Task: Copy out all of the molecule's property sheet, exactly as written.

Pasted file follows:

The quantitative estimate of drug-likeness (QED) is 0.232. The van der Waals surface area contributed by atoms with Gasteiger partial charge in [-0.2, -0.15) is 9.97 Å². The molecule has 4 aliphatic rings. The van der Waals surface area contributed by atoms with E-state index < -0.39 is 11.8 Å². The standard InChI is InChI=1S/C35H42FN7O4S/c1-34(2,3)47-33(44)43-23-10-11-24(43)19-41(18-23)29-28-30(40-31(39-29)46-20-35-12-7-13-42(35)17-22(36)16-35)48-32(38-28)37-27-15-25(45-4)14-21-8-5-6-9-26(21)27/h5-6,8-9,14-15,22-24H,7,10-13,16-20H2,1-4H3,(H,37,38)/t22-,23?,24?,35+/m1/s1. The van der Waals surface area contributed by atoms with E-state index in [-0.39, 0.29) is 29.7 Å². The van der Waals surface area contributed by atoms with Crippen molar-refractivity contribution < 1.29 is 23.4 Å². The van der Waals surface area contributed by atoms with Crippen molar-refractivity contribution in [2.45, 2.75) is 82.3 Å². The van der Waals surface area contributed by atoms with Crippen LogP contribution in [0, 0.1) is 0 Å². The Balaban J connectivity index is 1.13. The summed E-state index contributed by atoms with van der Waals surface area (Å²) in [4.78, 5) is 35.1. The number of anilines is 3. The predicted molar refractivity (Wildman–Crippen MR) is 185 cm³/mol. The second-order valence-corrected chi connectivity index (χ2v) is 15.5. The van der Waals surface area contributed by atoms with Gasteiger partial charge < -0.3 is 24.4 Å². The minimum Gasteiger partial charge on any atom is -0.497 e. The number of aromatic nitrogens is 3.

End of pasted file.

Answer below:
The quantitative estimate of drug-likeness (QED) is 0.232. The van der Waals surface area contributed by atoms with Gasteiger partial charge in [-0.2, -0.15) is 9.97 Å². The molecule has 4 aliphatic rings. The van der Waals surface area contributed by atoms with E-state index < -0.39 is 11.8 Å². The standard InChI is InChI=1S/C35H42FN7O4S/c1-34(2,3)47-33(44)43-23-10-11-24(43)19-41(18-23)29-28-30(40-31(39-29)46-20-35-12-7-13-42(35)17-22(36)16-35)48-32(38-28)37-27-15-25(45-4)14-21-8-5-6-9-26(21)27/h5-6,8-9,14-15,22-24H,7,10-13,16-20H2,1-4H3,(H,37,38)/t22-,23?,24?,35+/m1/s1. The van der Waals surface area contributed by atoms with E-state index in [-0.39, 0.29) is 29.7 Å². The van der Waals surface area contributed by atoms with Crippen molar-refractivity contribution < 1.29 is 23.4 Å². The van der Waals surface area contributed by atoms with Crippen molar-refractivity contribution in [2.45, 2.75) is 82.3 Å². The van der Waals surface area contributed by atoms with Crippen LogP contribution in [0, 0.1) is 0 Å². The Balaban J connectivity index is 1.13. The summed E-state index contributed by atoms with van der Waals surface area (Å²) in [4.78, 5) is 35.1. The number of anilines is 3. The predicted molar refractivity (Wildman–Crippen MR) is 185 cm³/mol. The second-order valence-corrected chi connectivity index (χ2v) is 15.5. The van der Waals surface area contributed by atoms with Gasteiger partial charge < -0.3 is 24.4 Å². The minimum Gasteiger partial charge on any atom is -0.497 e. The number of aromatic nitrogens is 3.